Two big development projects in San Juan Capistrano – one by the 5 Freeway off San Juan Creek and another on the last piece of privately owned farm land in the city – will soon go to the City Council.
The two projects could add a combined 301 new units of housing in the city, 14 of which would be designated for those making moderate income.
The projects have been in the works for years and recently got the support of the Planning Commission.
A 169-unit project proposed for the 35-acre farm owned by the Vermeulen family is a culmination of the family’s efforts to develop the property, which had been zoned for agricultural business until 2018.
The City Council in 2014 reversed its approval for a developer to build more than 500 units of retirement living and a health care center after opponents collected 3,500 signatures to have voters decide on the plan.
In 2018, council members agreed to allow for 180 houses at the site, saying they wanted to avoid further court action over how large of a development would be allowed.
City staffers have spent months reviewing developer Lennar’s proposal for the site, known as “The Farm.” The plan calls for 169 units of one- and two-story single-family homes, as well as a half-acre public park, to be called Harvest Park, a community trail and a private recreation facility.
Lennar is “ready to start right away” as soon as the council approves the project, the company’s director of forward planning, Andrew Han, told the commissioners.
Commissioners praised the proposal, saying it fits well with the area.
Allowing more development isn’t necessarily what city officials desire, Chair Tami Wilhelm said. “But if we are going to have to, if that’s our new normal, I think being a city that attracts the best of the best is in our best interest.”
Watt Communities has been working with the city for three years on a 132-unit development proposed at a 16.1-acre site at Paseo Tirador. The area was rezoned to allow for high-density housing in 2013 to meet the state’s affordable-housing requirements.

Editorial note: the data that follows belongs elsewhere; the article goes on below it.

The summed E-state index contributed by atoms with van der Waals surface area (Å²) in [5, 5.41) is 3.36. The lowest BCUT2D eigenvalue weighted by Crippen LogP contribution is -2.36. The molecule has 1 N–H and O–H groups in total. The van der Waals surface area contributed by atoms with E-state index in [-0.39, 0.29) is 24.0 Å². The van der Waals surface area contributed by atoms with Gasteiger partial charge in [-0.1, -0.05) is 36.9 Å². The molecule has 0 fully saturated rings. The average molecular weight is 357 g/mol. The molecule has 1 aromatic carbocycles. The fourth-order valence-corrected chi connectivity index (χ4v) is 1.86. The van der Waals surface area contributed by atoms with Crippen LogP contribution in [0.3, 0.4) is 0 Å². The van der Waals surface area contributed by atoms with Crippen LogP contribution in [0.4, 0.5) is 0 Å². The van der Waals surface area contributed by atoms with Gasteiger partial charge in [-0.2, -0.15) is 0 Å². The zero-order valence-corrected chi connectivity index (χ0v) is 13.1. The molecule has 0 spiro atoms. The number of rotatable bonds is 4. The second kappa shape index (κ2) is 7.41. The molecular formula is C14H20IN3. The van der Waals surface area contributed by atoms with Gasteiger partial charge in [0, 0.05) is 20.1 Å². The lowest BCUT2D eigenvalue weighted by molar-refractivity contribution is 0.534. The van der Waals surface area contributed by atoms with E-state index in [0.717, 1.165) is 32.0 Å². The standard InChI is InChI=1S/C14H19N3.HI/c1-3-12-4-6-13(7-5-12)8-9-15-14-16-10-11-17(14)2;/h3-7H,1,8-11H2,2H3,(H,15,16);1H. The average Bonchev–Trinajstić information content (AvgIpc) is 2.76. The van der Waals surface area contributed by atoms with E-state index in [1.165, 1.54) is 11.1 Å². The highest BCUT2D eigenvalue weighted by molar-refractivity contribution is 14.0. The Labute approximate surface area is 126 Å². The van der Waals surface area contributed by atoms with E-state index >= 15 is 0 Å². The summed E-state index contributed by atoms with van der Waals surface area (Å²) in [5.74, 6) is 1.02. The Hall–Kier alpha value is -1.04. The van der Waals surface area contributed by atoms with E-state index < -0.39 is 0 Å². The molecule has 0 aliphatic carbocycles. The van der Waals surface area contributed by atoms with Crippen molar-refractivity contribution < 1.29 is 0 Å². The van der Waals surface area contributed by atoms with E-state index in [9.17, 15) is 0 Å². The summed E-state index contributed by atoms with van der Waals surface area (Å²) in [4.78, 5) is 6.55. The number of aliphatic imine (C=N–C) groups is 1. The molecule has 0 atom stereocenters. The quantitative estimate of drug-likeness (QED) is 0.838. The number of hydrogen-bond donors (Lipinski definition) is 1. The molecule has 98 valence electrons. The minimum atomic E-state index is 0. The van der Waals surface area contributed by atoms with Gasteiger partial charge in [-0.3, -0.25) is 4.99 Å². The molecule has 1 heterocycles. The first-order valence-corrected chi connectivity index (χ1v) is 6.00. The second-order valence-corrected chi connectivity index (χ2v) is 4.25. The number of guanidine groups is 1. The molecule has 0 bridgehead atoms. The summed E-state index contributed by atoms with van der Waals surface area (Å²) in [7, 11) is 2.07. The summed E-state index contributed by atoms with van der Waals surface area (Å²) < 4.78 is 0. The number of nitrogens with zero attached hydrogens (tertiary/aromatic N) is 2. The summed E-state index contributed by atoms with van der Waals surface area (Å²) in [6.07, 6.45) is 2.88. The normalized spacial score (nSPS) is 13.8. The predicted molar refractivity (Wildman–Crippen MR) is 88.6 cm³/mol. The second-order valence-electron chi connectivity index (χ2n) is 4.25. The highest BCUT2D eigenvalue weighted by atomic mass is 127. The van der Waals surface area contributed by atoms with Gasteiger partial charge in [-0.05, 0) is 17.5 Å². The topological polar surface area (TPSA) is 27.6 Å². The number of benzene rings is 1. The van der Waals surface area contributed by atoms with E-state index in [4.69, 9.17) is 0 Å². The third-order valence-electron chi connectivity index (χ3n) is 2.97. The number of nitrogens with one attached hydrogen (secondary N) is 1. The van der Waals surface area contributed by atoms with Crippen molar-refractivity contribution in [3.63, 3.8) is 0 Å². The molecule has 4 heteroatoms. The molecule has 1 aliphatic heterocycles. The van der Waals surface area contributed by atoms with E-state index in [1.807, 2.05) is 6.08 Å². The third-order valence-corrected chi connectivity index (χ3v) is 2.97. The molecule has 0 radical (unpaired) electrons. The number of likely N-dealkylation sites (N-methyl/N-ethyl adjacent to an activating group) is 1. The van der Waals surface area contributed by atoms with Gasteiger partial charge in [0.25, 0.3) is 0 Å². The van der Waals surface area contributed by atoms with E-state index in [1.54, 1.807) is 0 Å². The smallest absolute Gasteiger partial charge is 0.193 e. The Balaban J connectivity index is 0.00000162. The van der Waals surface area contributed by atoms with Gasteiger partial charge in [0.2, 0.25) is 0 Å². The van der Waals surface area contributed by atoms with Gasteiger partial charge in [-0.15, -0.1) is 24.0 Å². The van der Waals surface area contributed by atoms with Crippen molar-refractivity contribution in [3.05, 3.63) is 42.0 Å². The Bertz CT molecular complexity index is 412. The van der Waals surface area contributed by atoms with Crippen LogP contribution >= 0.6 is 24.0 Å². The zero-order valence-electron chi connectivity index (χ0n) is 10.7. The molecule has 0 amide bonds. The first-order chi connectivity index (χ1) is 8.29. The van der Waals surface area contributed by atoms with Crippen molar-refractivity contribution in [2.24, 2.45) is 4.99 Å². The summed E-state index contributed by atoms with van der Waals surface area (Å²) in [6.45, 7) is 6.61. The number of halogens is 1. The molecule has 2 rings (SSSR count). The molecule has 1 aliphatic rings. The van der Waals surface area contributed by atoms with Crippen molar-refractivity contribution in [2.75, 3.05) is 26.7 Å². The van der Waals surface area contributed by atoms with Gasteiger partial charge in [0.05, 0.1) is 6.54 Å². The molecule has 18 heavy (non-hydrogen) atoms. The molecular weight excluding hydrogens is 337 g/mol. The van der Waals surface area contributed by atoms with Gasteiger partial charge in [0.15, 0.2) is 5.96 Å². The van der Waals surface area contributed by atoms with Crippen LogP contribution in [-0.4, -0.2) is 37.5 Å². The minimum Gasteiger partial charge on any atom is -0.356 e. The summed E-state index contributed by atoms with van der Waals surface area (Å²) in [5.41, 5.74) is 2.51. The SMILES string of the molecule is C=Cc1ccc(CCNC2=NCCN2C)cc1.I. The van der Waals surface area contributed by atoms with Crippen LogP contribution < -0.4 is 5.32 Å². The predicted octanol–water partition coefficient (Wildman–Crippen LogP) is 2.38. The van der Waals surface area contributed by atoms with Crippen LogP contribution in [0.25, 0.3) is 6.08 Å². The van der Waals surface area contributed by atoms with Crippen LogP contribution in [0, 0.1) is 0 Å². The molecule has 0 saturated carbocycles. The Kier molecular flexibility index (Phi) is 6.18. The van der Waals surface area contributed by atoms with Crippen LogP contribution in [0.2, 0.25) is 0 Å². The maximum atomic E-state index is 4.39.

Of the 132 units, 43 would be two-story, single-family homes and the rest would be three-story, attached townhomes. Of the townhomes, 14 units would be earmarked for people making 80% to 120% of the area’s median income.
Planning commissioners said they liked the project at Paseo Tirador, but expressed concern there would be too few units of affordable housing.
The city had said the site could accommodate 230 units for lower-income households. If those units aren’t built as part of this project, the city would have to figure out how to build them somewhere else to meet the state mandate for affordable housing, commissioners said.
That could mean the city would have to rezone other areas or that developers of other projects are forced to build affordable housing, Commissioner Howard Hart said.
But commissioners voted to recommend the council approve the project after city staffers said new state-mandated housing goals would likely require the city to rezone more sites for affordable housing anyway. The latest estimate by the Southern California Association of Governments expects the city will need to plan for 1,052 more homes by 2029, of which 624 would be for affordable housing.
The Farm project will go to the City Council for consideration on July 7, and the Tirador project is expected to be presented to the council on July 21.
Source: Orange County Register